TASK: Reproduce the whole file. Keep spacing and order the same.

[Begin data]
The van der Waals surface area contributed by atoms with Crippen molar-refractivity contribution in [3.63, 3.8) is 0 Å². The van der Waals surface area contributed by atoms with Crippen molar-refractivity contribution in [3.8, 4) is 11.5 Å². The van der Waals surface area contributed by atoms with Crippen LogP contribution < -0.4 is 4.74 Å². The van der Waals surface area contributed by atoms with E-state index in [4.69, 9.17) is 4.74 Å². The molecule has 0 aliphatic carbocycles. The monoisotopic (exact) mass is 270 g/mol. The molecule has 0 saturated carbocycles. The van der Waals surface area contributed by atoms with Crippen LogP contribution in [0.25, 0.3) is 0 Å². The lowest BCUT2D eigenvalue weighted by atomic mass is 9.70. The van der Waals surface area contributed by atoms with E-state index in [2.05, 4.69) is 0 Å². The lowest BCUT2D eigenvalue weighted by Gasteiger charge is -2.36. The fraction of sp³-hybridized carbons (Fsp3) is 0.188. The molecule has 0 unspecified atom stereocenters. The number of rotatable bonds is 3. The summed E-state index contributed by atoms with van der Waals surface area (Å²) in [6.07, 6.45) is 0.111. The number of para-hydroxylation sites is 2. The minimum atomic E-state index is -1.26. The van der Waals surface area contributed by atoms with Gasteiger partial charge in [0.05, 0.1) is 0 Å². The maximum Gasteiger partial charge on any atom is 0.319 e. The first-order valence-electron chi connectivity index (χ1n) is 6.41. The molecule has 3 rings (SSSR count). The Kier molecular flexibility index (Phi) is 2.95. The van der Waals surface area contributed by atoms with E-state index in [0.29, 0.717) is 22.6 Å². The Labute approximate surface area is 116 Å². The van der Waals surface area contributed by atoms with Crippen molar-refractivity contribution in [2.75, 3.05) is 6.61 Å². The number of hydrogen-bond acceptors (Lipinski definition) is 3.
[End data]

The van der Waals surface area contributed by atoms with Crippen molar-refractivity contribution in [3.63, 3.8) is 0 Å². The van der Waals surface area contributed by atoms with Crippen molar-refractivity contribution in [3.8, 4) is 11.5 Å². The van der Waals surface area contributed by atoms with Crippen LogP contribution < -0.4 is 4.74 Å². The van der Waals surface area contributed by atoms with E-state index in [4.69, 9.17) is 4.74 Å². The molecule has 0 aliphatic carbocycles. The monoisotopic (exact) mass is 270 g/mol. The molecule has 0 saturated carbocycles. The van der Waals surface area contributed by atoms with Crippen LogP contribution in [0.25, 0.3) is 0 Å². The lowest BCUT2D eigenvalue weighted by atomic mass is 9.70. The van der Waals surface area contributed by atoms with E-state index in [2.05, 4.69) is 0 Å². The lowest BCUT2D eigenvalue weighted by Gasteiger charge is -2.36. The fraction of sp³-hybridized carbons (Fsp3) is 0.188. The molecule has 0 unspecified atom stereocenters. The number of rotatable bonds is 3. The summed E-state index contributed by atoms with van der Waals surface area (Å²) in [6.07, 6.45) is 0.111. The number of para-hydroxylation sites is 2. The minimum atomic E-state index is -1.26. The van der Waals surface area contributed by atoms with Gasteiger partial charge in [0.05, 0.1) is 0 Å². The maximum Gasteiger partial charge on any atom is 0.319 e. The first-order valence-electron chi connectivity index (χ1n) is 6.41. The molecule has 3 rings (SSSR count). The Kier molecular flexibility index (Phi) is 2.95. The van der Waals surface area contributed by atoms with E-state index in [0.29, 0.717) is 22.6 Å². The Labute approximate surface area is 116 Å². The van der Waals surface area contributed by atoms with Crippen molar-refractivity contribution in [2.75, 3.05) is 6.61 Å². The number of hydrogen-bond acceptors (Lipinski definition) is 3.